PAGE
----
Initial two-year results of the oregon liver transplantation program

C. Wright Pinson, Richard R. Lopez, Kent G. Benner, Emmet B. Keeffe, Michael K. Porayko, Anna W. Sasaki, Debora K. Bowers, Leslie J. Wheeler, Randall G. Lee, Roderick S. Johnson, Joyce A. Campbell, Scott H. Goodnight, Richard R. Davis, Clifford W. Deveney

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During the first 24 months of the Oregon Liver Transplantation Program, which began in October 1988, 94 patients were formally evaluated and 47 adults underwent 54 liver transplantations. Thirty-four percent of patients were veterans. The recipient operation lasted a mean of 7.4 hours (range: 4 to 16 hours). Veno-venous bypass was used routinely at first but selectively later (7 of the last 26 cases), resulting in reduced operating time. Hepatic artery reconstruction was end-to-end anastomosis in 52 cases and iliac conduit in 2. No arterial thrombosis occurred. Biliary reconstruction was choledo-chocholedochostomy in 83% and choledochojejunostomy in 17%. Biliary complications occurred in 28%. Operative mortality was 2%, and 1-year actual survival was 80%. Patients with hepatitis B fared worse, with four of six dying at a mean of 7.6 months. Overall, the median hospital stay was 30 days. Patients surviving more than 3 months had a mean Karnofsky score of 82%. No significant difference in outcome was noted in patients receiving prophylactic OKT3 monoclonal antibody (used in 45%) versus conventional immunosuppressive therapy. Overall, allograft rejection occurred in 55% of patients. Retransplantation was required in seven patients, three for primary graft nonfunction, two for uncontrolled rejection during induction therapy with OKT3, and two for graft failure secondary to recurrent hepatitis B.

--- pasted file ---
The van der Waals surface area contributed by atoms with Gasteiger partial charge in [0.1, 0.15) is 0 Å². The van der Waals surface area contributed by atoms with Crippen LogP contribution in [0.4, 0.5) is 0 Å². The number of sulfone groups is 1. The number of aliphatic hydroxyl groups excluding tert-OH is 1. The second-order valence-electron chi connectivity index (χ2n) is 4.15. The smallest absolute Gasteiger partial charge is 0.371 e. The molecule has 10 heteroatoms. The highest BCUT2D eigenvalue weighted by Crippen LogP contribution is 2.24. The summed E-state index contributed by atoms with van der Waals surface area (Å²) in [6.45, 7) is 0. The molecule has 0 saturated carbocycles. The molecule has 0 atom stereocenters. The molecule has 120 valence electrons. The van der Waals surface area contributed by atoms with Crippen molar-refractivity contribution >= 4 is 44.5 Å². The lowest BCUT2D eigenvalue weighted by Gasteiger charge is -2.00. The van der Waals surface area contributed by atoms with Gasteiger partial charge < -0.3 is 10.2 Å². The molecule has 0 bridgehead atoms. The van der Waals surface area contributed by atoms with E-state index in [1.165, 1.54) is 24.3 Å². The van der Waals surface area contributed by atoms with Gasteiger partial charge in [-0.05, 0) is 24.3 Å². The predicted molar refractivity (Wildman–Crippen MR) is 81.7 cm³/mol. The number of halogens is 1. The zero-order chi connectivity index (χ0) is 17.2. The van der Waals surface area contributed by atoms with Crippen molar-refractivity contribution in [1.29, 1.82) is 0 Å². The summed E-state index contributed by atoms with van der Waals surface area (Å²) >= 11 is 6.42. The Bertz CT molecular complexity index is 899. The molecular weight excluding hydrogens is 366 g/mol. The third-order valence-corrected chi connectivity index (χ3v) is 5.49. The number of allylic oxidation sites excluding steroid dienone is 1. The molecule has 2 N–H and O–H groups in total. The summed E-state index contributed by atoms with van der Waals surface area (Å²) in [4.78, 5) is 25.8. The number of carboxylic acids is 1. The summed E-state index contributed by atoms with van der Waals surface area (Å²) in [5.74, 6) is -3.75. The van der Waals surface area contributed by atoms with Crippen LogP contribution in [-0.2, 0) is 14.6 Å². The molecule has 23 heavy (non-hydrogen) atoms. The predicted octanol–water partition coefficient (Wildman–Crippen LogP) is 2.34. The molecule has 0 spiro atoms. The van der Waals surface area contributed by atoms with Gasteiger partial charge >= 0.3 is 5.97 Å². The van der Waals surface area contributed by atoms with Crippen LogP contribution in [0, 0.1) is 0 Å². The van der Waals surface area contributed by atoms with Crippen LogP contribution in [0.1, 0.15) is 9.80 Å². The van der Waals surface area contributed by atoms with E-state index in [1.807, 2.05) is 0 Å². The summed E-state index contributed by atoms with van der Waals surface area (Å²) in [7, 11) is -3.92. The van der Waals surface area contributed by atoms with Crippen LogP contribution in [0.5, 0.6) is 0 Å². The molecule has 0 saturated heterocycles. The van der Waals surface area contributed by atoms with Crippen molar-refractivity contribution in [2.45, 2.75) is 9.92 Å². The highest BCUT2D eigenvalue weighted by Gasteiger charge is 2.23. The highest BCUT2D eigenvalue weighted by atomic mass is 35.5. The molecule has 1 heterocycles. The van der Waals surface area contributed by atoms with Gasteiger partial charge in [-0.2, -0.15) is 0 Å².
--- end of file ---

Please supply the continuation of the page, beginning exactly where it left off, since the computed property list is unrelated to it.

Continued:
Original languageEnglish (US)
Pages (from-to)606-611
Number of pages6
JournalThe American Journal of Surgery
Issue number5
StatePublished - May 1991

ASJC Scopus subject areas

  • Surgery


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